Volatility Historical (ex-post) Standard Deviation of Portfolio Returns
Frequently used to describe the strategy’s reduction in risk relative to a cap-weighted index.
Estimated, (ex-ante)
Holdings-Based Volatility

Allows you to examine a strategy’s position relative to the market at a specific point in time.

Historical (ex-post) Beta
May reveal persistent or dynamic defensive positioning relative to the market environment.

Predicted (ex-ante) Beta
Like estimated risk, designed to measure a strategy’s sensitivity to market moves at a particular moment.
Downside Risk Maximum Drawdown
A singular measurement of downside protection compared to the worst of the market.
Downside Deviation
Standard deviation of negative relative returns. Isolates downside or “bad” risk from the upside volatility that can drive returns.
Return Annualized Return and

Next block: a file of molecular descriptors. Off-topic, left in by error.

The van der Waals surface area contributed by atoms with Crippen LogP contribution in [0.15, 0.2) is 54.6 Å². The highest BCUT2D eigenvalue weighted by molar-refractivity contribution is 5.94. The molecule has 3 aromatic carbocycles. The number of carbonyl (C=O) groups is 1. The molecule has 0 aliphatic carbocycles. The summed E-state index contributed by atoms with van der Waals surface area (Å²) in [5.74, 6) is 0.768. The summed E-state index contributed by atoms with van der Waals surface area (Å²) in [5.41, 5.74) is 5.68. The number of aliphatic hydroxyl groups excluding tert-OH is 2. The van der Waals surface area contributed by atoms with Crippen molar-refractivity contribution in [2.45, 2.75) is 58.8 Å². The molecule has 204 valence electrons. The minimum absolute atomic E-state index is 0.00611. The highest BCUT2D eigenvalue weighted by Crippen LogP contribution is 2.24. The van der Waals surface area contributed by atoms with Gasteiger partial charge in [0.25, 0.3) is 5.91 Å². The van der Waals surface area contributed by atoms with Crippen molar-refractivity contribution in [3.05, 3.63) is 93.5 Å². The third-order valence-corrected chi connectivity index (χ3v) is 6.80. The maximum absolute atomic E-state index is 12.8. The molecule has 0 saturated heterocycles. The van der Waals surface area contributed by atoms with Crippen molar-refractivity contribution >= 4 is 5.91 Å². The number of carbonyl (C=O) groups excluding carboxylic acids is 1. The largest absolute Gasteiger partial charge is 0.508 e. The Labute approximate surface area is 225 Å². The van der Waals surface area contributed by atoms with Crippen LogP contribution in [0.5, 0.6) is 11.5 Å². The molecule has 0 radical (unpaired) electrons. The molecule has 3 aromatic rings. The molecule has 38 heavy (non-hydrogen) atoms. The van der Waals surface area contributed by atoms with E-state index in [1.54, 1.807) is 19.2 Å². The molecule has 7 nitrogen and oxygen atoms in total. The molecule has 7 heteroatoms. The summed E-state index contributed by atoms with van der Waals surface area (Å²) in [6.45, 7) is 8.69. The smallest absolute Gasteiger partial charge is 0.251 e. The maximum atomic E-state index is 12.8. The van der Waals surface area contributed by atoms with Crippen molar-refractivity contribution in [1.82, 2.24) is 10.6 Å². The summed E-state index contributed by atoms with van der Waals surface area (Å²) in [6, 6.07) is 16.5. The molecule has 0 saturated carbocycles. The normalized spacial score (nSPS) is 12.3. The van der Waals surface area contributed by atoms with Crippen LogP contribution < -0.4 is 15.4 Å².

Upside and Downside Capture

Establishes expectations for alpha, as well as asymmetry of returns in various risk regimes.
Mean and Difference Of Upside and Downside Capture Across Risk Regimes
The mean indicates a strategy’s defensiveness over a full market cycle, while the difference reflects how well a strategy maximizes the asymmetry of returns.
Efficiency Sharpe Ratio
A strategy’s return less the risk-free rate, divided by standard deviation. A Sharpe ratio higher than the benchmark should be a minimum requirement for any defensive equity strategy worth considering.
Sortino Ratio
A strategy’s return less the risk-free rate or minimum acceptable return, divided by downside deviation. Similar to Sharpe ratio, but penalizes for downside volatility.